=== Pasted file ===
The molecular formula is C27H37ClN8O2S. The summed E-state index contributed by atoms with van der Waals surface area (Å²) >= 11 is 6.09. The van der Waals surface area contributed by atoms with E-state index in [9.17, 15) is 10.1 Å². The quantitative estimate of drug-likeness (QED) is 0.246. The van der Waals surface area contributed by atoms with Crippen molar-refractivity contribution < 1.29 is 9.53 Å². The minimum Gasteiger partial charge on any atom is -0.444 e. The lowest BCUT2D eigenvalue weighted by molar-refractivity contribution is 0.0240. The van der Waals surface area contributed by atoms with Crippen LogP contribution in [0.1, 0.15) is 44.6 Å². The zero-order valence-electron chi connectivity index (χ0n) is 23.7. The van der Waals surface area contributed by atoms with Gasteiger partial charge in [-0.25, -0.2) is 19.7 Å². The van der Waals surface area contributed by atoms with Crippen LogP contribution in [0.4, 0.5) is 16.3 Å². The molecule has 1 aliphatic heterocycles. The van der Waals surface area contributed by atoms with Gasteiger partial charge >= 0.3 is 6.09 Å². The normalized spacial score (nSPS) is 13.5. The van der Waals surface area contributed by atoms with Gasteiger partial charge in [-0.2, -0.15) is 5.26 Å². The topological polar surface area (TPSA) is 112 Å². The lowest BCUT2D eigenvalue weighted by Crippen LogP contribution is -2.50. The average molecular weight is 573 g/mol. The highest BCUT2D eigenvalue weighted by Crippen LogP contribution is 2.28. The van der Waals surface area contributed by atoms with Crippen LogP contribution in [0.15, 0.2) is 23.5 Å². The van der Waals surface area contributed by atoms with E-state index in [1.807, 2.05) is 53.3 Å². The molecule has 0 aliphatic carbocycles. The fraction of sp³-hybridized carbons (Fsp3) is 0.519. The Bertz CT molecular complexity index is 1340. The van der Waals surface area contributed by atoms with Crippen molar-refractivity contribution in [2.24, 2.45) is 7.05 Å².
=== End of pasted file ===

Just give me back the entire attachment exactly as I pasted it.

The molecular formula is C27H37ClN8O2S. The summed E-state index contributed by atoms with van der Waals surface area (Å²) >= 11 is 6.09. The van der Waals surface area contributed by atoms with E-state index in [9.17, 15) is 10.1 Å². The quantitative estimate of drug-likeness (QED) is 0.246. The van der Waals surface area contributed by atoms with Crippen molar-refractivity contribution < 1.29 is 9.53 Å². The minimum Gasteiger partial charge on any atom is -0.444 e. The lowest BCUT2D eigenvalue weighted by molar-refractivity contribution is 0.0240. The van der Waals surface area contributed by atoms with Crippen LogP contribution in [0.1, 0.15) is 44.6 Å². The zero-order valence-electron chi connectivity index (χ0n) is 23.7. The van der Waals surface area contributed by atoms with Gasteiger partial charge in [-0.25, -0.2) is 19.7 Å². The van der Waals surface area contributed by atoms with Crippen LogP contribution in [0.4, 0.5) is 16.3 Å². The molecule has 1 aliphatic heterocycles. The van der Waals surface area contributed by atoms with Gasteiger partial charge >= 0.3 is 6.09 Å². The normalized spacial score (nSPS) is 13.5. The van der Waals surface area contributed by atoms with Gasteiger partial charge in [-0.2, -0.15) is 5.26 Å². The topological polar surface area (TPSA) is 112 Å². The lowest BCUT2D eigenvalue weighted by Crippen LogP contribution is -2.50. The average molecular weight is 573 g/mol. The highest BCUT2D eigenvalue weighted by Crippen LogP contribution is 2.28. The van der Waals surface area contributed by atoms with Crippen LogP contribution in [0.15, 0.2) is 23.5 Å². The van der Waals surface area contributed by atoms with E-state index in [1.807, 2.05) is 53.3 Å². The molecule has 0 aliphatic carbocycles. The fraction of sp³-hybridized carbons (Fsp3) is 0.519. The Bertz CT molecular complexity index is 1340. The van der Waals surface area contributed by atoms with Crippen molar-refractivity contribution in [2.24, 2.45) is 7.05 Å².